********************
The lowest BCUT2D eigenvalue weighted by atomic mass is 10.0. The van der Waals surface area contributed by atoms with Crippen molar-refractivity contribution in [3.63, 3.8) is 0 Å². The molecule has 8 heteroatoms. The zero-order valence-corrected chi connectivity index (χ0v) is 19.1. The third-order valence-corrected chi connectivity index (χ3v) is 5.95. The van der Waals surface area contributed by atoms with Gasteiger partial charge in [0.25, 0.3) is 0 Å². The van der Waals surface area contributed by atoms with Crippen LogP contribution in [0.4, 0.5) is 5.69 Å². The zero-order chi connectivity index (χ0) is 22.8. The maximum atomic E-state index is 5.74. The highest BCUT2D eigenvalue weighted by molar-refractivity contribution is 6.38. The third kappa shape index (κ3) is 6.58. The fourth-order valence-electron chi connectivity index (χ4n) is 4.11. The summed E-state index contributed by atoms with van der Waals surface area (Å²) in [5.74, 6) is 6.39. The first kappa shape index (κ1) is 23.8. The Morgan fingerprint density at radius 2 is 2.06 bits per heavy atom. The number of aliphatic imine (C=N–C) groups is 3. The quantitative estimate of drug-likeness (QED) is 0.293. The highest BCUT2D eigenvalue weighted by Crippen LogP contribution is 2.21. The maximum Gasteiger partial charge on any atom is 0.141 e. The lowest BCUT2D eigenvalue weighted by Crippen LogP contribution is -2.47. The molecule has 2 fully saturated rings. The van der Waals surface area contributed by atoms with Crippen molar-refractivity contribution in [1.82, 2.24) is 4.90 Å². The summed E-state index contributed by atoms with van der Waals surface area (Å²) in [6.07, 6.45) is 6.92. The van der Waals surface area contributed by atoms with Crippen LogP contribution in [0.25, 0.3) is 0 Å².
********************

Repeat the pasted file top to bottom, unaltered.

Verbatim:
The lowest BCUT2D eigenvalue weighted by atomic mass is 10.0. The van der Waals surface area contributed by atoms with Crippen molar-refractivity contribution in [3.63, 3.8) is 0 Å². The molecule has 8 heteroatoms. The zero-order valence-corrected chi connectivity index (χ0v) is 19.1. The third-order valence-corrected chi connectivity index (χ3v) is 5.95. The van der Waals surface area contributed by atoms with Gasteiger partial charge in [0.25, 0.3) is 0 Å². The van der Waals surface area contributed by atoms with Crippen LogP contribution in [0.4, 0.5) is 5.69 Å². The zero-order chi connectivity index (χ0) is 22.8. The maximum atomic E-state index is 5.74. The highest BCUT2D eigenvalue weighted by molar-refractivity contribution is 6.38. The third kappa shape index (κ3) is 6.58. The fourth-order valence-electron chi connectivity index (χ4n) is 4.11. The summed E-state index contributed by atoms with van der Waals surface area (Å²) in [5.74, 6) is 6.39. The first kappa shape index (κ1) is 23.8. The Morgan fingerprint density at radius 2 is 2.06 bits per heavy atom. The number of aliphatic imine (C=N–C) groups is 3. The quantitative estimate of drug-likeness (QED) is 0.293. The highest BCUT2D eigenvalue weighted by Crippen LogP contribution is 2.21. The maximum Gasteiger partial charge on any atom is 0.141 e. The lowest BCUT2D eigenvalue weighted by Crippen LogP contribution is -2.47. The molecule has 2 fully saturated rings. The van der Waals surface area contributed by atoms with Crippen molar-refractivity contribution in [1.82, 2.24) is 4.90 Å². The summed E-state index contributed by atoms with van der Waals surface area (Å²) in [6.07, 6.45) is 6.92. The van der Waals surface area contributed by atoms with Crippen LogP contribution in [0.25, 0.3) is 0 Å².